By Dave S. Clark
Some countries have cars that are synonymous with each other – Porsche, BMW and Mercedes with Germany, Ferrari and Lamborghini with Italy, the Big Three with the USA and Yugo with Yugoslavia.
Having made two trips to the former Yugoslavia and seeing every former state except Slovenia, I’ve had ample time to spot many Yugos and other classics that have been able to stay on the road. If you enjoy classic car spotting like I do and are heading to the Balkans, you’ll be excited to know that Yugos won’t be the only vintage (or vintage looking) car you’ll see.
Here are the most common classics I spotted in the region:
Zastava 750 – This is one Yugoslavian car I would love to have in my garage. The Fića is basically a Fiat 600, but built in Serbia rather than in Italy and, as the name indicates, they were fitted with a 750cc engine. I’d love to own one as a little car to run around town in on summer days. Spend a day in any former Yugoslav country and I guarantee you’ll see one of these. All of the examples I’ve seen have seemed to have aged well and been taken care of. (I also need to remind myself that though the oldest 750s are pushing 60 years old, well the newest ones are only 30.) The rear engines must suffer from a bit of an overheating issue as on hot days, you’ll see the rear deck lids cracked open to bring in some cool air.
Yugo Skala – Like the Zastava 750, the Yugo is built on a Fiat design and manufactured in Serbia by Zastava. Yugos don’t have a great reputation around the world. Well, no, they actually have a terrible reputation. There’s even a book called The Yugo: The Rise and Fall of the Worst Car in History which documents how awful these cars supposedly are. On one hand, I see why people think they are garbage. They don’t look terribly attractive. (Although, personally, I have a soft spot for the early 101 models, nicknamed Stojadin, fitted with the round headlights, but I’ve been known to like ugly cars like the Lotus Europa.) Peek inside and they look like they were probably 20 years out of date when they rolled off the assembly line. But the thing is, they work. Or at least it appears that they work, judging by the number of them still on the road in Balkan countries. But again, their looks can be deceiving. You may think you are looking at a vintage car, but in actuality, it could have rolled off the assembly line in 2008.
Renault 4 – The very utilitarian looking Renault 4 is another classic you’ll see on the streets fairly often as the French manufacturer had a factory in Slovenia back when it was part of Yugoslavia. Although of similar vintage as the Zastava 750, these definitely aren’t as cute and haven’t seemed to benefit from the same care and attention that the Fiat look-alikes received. They are front-wheel-drive, powered by tiny 750cc motors and have a ton of space. I can’t imagine how horrendously slow they would be with just a driver, never mind loaded up with passengers and cargo. More than 575,000 of them were built in Yugoslavia and a big reason there are still so many on the road, is that they were built from 1973 all the way to 1992. It’s pretty strange to think that some of the examples I saw could have been just 22 years old. Notice a trend here?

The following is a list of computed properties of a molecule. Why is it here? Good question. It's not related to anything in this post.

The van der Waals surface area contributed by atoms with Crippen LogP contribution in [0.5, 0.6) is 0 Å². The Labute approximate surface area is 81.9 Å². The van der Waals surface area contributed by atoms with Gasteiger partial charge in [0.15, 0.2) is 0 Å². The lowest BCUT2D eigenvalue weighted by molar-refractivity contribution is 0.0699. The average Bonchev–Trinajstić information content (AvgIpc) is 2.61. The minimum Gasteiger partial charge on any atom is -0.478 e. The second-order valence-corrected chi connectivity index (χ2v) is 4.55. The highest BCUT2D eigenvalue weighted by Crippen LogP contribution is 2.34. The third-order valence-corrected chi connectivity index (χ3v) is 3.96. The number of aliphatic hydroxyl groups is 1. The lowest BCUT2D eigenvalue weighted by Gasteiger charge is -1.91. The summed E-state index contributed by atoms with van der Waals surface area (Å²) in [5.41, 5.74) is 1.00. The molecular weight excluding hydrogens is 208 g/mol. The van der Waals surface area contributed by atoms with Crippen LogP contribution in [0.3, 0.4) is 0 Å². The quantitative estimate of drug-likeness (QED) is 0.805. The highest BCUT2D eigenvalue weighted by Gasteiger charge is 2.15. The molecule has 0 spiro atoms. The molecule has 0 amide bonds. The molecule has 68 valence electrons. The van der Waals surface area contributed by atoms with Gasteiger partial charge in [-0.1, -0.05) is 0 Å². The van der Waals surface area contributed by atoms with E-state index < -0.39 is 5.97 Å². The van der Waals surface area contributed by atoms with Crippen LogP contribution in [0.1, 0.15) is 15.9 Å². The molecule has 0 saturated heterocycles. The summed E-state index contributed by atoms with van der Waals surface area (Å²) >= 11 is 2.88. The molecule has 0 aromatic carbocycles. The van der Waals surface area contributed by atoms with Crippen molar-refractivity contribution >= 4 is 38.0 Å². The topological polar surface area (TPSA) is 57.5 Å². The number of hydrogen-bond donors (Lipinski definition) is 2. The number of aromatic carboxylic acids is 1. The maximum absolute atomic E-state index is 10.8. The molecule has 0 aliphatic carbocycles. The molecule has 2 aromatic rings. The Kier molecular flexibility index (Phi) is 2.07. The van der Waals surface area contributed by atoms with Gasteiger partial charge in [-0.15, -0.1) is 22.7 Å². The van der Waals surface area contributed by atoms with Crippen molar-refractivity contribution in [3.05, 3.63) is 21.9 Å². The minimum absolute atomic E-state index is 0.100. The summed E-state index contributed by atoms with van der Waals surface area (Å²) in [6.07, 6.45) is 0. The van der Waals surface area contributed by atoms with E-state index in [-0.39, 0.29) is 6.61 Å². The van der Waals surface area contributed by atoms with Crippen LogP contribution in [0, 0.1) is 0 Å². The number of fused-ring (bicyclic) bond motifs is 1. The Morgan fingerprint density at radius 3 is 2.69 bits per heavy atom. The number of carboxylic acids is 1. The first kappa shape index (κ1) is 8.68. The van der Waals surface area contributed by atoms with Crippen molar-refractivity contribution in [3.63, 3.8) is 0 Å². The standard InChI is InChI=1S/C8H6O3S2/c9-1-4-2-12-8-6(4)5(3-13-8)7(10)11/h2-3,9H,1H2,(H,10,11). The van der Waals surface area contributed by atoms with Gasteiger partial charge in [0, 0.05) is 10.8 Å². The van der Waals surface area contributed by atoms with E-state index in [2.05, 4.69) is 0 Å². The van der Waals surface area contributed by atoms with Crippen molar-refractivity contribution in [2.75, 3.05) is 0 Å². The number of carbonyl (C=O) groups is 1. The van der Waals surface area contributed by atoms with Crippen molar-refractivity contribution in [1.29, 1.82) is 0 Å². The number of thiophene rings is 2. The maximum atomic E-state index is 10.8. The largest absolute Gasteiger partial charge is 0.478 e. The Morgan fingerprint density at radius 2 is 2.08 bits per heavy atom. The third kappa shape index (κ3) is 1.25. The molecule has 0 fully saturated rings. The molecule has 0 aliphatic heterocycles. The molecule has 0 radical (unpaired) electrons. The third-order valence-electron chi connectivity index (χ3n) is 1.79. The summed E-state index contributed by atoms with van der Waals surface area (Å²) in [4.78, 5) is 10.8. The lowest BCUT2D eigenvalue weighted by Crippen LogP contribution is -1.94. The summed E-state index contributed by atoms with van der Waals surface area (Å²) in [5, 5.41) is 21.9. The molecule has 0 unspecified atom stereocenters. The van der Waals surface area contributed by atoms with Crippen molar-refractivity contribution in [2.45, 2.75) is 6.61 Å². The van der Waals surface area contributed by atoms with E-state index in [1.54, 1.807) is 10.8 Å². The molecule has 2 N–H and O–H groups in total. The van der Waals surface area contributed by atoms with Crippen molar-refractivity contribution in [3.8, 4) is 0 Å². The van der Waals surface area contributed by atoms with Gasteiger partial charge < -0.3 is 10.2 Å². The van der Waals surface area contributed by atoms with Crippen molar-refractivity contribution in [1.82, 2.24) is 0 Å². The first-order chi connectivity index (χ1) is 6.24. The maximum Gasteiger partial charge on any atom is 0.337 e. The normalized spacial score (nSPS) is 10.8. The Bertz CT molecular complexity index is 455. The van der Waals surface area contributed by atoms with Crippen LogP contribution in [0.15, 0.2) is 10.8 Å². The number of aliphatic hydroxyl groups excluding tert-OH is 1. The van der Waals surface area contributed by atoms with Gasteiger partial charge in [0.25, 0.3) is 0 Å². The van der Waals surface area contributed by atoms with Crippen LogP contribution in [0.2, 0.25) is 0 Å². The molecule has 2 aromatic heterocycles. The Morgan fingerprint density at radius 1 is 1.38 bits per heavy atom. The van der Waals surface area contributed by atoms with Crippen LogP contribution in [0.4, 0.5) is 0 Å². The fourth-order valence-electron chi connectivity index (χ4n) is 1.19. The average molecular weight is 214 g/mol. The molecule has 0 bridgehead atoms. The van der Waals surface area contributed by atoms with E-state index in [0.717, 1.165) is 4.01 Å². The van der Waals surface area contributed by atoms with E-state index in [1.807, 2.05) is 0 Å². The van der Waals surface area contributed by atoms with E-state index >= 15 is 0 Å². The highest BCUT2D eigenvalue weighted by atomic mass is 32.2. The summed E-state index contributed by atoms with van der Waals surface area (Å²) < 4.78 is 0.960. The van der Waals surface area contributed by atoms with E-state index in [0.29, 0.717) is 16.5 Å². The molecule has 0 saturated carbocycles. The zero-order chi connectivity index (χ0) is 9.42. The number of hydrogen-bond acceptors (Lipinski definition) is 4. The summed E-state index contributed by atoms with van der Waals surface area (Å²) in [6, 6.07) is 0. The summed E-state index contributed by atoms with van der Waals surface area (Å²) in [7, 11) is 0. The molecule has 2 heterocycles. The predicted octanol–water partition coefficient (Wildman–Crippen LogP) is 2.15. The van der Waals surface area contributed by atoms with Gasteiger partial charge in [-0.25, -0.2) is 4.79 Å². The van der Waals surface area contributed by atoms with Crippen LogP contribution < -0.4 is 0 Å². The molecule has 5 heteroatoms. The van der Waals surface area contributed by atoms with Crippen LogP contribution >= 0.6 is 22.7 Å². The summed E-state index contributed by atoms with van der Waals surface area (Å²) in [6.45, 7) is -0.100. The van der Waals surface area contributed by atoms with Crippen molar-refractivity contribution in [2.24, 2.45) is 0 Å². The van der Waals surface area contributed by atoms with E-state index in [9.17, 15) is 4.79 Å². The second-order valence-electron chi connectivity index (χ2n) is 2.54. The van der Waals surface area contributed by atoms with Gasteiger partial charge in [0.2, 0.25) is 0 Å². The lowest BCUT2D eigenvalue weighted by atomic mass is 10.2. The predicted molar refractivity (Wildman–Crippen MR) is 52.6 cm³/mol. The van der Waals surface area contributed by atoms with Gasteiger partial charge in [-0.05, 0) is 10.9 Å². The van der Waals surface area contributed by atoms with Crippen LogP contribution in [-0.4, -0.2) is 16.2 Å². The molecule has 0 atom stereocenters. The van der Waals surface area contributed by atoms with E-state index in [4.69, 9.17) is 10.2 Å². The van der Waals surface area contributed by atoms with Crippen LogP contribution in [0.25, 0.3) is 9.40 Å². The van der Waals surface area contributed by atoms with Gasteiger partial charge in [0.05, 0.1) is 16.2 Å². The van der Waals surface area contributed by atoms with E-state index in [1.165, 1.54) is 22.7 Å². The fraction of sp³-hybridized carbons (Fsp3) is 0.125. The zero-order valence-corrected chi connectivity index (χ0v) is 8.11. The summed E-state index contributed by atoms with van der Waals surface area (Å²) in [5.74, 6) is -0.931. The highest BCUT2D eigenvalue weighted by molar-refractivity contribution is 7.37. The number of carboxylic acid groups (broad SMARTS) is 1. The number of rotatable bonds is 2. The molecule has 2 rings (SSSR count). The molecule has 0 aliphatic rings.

Citreon 2CV – Citroen was another European manufacturer that opened up shop in Slovenia to build a small-engined economy car for the Yugoslavian masses. Like the other cars I mentioned, it also had an incredibly long manufacturing run, at least compared to cars in the North American market, which I’m more familiar with. Production started in 1948 and ran all the way until 1990, although I’m not sure when the last Slovenian-built model was assembled. You can spot 2CVs from miles away, even in the dark, with their little bug-eyed headlamps mounted to the front fenders. Its unique styling makes it a car I never get sick of seeing. When I do spot one, I usually fantasize about rolling back the canvas top on a hot day and road tripping to the closest beach.
Trabant – The Trabant is definitely the quintessential car to represent communist regimes. It was built in East Germany and despite the fact that Yugoslavia was never part of the Eastern Bloc, many Trabants still got to the country somehow.
Those were the cars I saw the most of. I also spotted the odd Ford Taunus, built by the German counterpart of the company and a Capri or two as well. One of my favourites though was a beautifully restored Chevrolet Advance Design-era pickup in the heart of Belgrade.
If you’re in a former Yugoslav country spotting cars or if you want to see photos of what people are spotting, check out the #autoslavia hashtag on Instagram.